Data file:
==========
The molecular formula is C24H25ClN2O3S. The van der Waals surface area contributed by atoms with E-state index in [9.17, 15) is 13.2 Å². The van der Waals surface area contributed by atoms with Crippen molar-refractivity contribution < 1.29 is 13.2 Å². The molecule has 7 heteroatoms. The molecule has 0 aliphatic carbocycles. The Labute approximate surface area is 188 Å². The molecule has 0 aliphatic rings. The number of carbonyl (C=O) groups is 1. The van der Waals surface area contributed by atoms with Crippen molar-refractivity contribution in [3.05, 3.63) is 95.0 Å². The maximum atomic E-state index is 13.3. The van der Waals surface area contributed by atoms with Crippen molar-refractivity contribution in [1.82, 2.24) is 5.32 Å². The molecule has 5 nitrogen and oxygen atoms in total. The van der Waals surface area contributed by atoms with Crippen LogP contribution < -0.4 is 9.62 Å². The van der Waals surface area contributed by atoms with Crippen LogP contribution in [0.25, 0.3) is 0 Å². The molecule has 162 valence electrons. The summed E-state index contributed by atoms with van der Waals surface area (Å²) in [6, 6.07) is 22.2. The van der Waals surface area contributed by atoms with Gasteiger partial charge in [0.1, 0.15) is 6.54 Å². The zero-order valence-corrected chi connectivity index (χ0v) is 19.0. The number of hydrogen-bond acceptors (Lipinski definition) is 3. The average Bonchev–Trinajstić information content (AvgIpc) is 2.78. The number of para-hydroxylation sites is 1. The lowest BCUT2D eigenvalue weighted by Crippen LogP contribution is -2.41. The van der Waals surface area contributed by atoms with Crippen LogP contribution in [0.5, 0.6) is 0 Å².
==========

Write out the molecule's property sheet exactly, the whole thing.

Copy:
The molecular formula is C24H25ClN2O3S. The van der Waals surface area contributed by atoms with E-state index in [9.17, 15) is 13.2 Å². The van der Waals surface area contributed by atoms with Crippen molar-refractivity contribution < 1.29 is 13.2 Å². The molecule has 7 heteroatoms. The molecule has 0 aliphatic carbocycles. The Labute approximate surface area is 188 Å². The molecule has 0 aliphatic rings. The number of carbonyl (C=O) groups is 1. The van der Waals surface area contributed by atoms with Crippen molar-refractivity contribution in [3.05, 3.63) is 95.0 Å². The maximum atomic E-state index is 13.3. The van der Waals surface area contributed by atoms with Crippen molar-refractivity contribution in [1.82, 2.24) is 5.32 Å². The molecule has 5 nitrogen and oxygen atoms in total. The van der Waals surface area contributed by atoms with Crippen LogP contribution < -0.4 is 9.62 Å². The van der Waals surface area contributed by atoms with Crippen LogP contribution in [0.25, 0.3) is 0 Å². The molecule has 162 valence electrons. The summed E-state index contributed by atoms with van der Waals surface area (Å²) in [6, 6.07) is 22.2. The van der Waals surface area contributed by atoms with Gasteiger partial charge in [0.1, 0.15) is 6.54 Å². The zero-order valence-corrected chi connectivity index (χ0v) is 19.0. The number of hydrogen-bond acceptors (Lipinski definition) is 3. The average Bonchev–Trinajstić information content (AvgIpc) is 2.78. The number of para-hydroxylation sites is 1. The lowest BCUT2D eigenvalue weighted by Crippen LogP contribution is -2.41. The van der Waals surface area contributed by atoms with Crippen LogP contribution in [0.5, 0.6) is 0 Å².